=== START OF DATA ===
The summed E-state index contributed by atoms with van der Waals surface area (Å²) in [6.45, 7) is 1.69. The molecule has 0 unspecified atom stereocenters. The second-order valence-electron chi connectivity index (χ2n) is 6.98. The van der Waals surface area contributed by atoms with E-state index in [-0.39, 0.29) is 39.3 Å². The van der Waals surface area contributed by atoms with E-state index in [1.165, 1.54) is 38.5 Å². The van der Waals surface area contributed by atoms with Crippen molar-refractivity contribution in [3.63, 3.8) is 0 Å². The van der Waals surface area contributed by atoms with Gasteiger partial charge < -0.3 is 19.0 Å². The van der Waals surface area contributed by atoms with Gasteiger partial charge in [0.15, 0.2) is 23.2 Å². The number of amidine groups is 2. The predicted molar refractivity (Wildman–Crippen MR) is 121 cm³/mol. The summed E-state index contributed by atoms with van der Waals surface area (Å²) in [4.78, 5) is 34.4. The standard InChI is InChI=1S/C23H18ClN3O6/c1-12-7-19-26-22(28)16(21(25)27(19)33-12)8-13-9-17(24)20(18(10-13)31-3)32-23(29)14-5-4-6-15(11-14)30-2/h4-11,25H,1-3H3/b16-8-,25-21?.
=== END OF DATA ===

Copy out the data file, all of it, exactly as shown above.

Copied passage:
The summed E-state index contributed by atoms with van der Waals surface area (Å²) in [6.45, 7) is 1.69. The molecule has 0 unspecified atom stereocenters. The second-order valence-electron chi connectivity index (χ2n) is 6.98. The van der Waals surface area contributed by atoms with E-state index in [-0.39, 0.29) is 39.3 Å². The van der Waals surface area contributed by atoms with E-state index in [1.165, 1.54) is 38.5 Å². The van der Waals surface area contributed by atoms with Crippen molar-refractivity contribution in [3.63, 3.8) is 0 Å². The van der Waals surface area contributed by atoms with Gasteiger partial charge < -0.3 is 19.0 Å². The van der Waals surface area contributed by atoms with Gasteiger partial charge in [0.15, 0.2) is 23.2 Å². The number of amidine groups is 2. The predicted molar refractivity (Wildman–Crippen MR) is 121 cm³/mol. The summed E-state index contributed by atoms with van der Waals surface area (Å²) in [4.78, 5) is 34.4. The standard InChI is InChI=1S/C23H18ClN3O6/c1-12-7-19-26-22(28)16(21(25)27(19)33-12)8-13-9-17(24)20(18(10-13)31-3)32-23(29)14-5-4-6-15(11-14)30-2/h4-11,25H,1-3H3/b16-8-,25-21?.